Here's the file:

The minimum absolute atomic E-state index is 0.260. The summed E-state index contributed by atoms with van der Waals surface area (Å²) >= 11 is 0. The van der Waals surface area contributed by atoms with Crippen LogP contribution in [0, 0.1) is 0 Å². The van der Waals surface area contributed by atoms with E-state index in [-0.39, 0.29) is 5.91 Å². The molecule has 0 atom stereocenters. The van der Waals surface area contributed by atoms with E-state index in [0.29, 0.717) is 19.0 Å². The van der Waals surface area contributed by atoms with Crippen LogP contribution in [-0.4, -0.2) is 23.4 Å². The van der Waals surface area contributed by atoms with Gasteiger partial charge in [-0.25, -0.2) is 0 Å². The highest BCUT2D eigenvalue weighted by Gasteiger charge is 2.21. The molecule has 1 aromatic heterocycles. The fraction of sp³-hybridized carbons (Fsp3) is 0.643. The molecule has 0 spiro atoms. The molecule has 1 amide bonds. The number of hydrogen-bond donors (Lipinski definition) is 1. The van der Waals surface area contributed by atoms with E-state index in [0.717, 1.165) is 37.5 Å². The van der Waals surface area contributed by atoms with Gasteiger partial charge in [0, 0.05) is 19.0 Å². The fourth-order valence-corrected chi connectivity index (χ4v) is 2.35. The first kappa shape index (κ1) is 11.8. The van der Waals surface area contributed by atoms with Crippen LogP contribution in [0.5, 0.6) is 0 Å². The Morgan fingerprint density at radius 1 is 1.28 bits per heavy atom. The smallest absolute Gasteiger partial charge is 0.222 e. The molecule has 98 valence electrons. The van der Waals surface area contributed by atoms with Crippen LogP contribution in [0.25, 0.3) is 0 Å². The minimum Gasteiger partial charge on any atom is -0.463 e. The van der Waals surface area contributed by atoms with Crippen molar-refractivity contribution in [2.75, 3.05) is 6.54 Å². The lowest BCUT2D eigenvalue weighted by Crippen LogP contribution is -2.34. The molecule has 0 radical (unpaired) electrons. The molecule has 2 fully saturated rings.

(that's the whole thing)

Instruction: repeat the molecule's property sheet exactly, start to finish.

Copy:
The minimum absolute atomic E-state index is 0.260. The summed E-state index contributed by atoms with van der Waals surface area (Å²) >= 11 is 0. The van der Waals surface area contributed by atoms with Crippen LogP contribution in [0, 0.1) is 0 Å². The van der Waals surface area contributed by atoms with E-state index in [-0.39, 0.29) is 5.91 Å². The molecule has 0 atom stereocenters. The van der Waals surface area contributed by atoms with E-state index in [0.29, 0.717) is 19.0 Å². The van der Waals surface area contributed by atoms with Crippen LogP contribution in [-0.4, -0.2) is 23.4 Å². The van der Waals surface area contributed by atoms with Gasteiger partial charge in [-0.25, -0.2) is 0 Å². The highest BCUT2D eigenvalue weighted by Gasteiger charge is 2.21. The molecule has 1 aromatic heterocycles. The fraction of sp³-hybridized carbons (Fsp3) is 0.643. The molecule has 0 spiro atoms. The molecule has 1 amide bonds. The number of hydrogen-bond donors (Lipinski definition) is 1. The van der Waals surface area contributed by atoms with E-state index in [0.717, 1.165) is 37.5 Å². The van der Waals surface area contributed by atoms with Gasteiger partial charge in [0, 0.05) is 19.0 Å². The fourth-order valence-corrected chi connectivity index (χ4v) is 2.35. The first kappa shape index (κ1) is 11.8. The van der Waals surface area contributed by atoms with Crippen LogP contribution in [0.5, 0.6) is 0 Å². The Morgan fingerprint density at radius 1 is 1.28 bits per heavy atom. The smallest absolute Gasteiger partial charge is 0.222 e. The molecule has 98 valence electrons. The van der Waals surface area contributed by atoms with Crippen LogP contribution in [0.25, 0.3) is 0 Å². The minimum Gasteiger partial charge on any atom is -0.463 e. The van der Waals surface area contributed by atoms with Crippen molar-refractivity contribution in [2.75, 3.05) is 6.54 Å². The lowest BCUT2D eigenvalue weighted by Crippen LogP contribution is -2.34. The molecule has 0 radical (unpaired) electrons. The molecule has 2 fully saturated rings.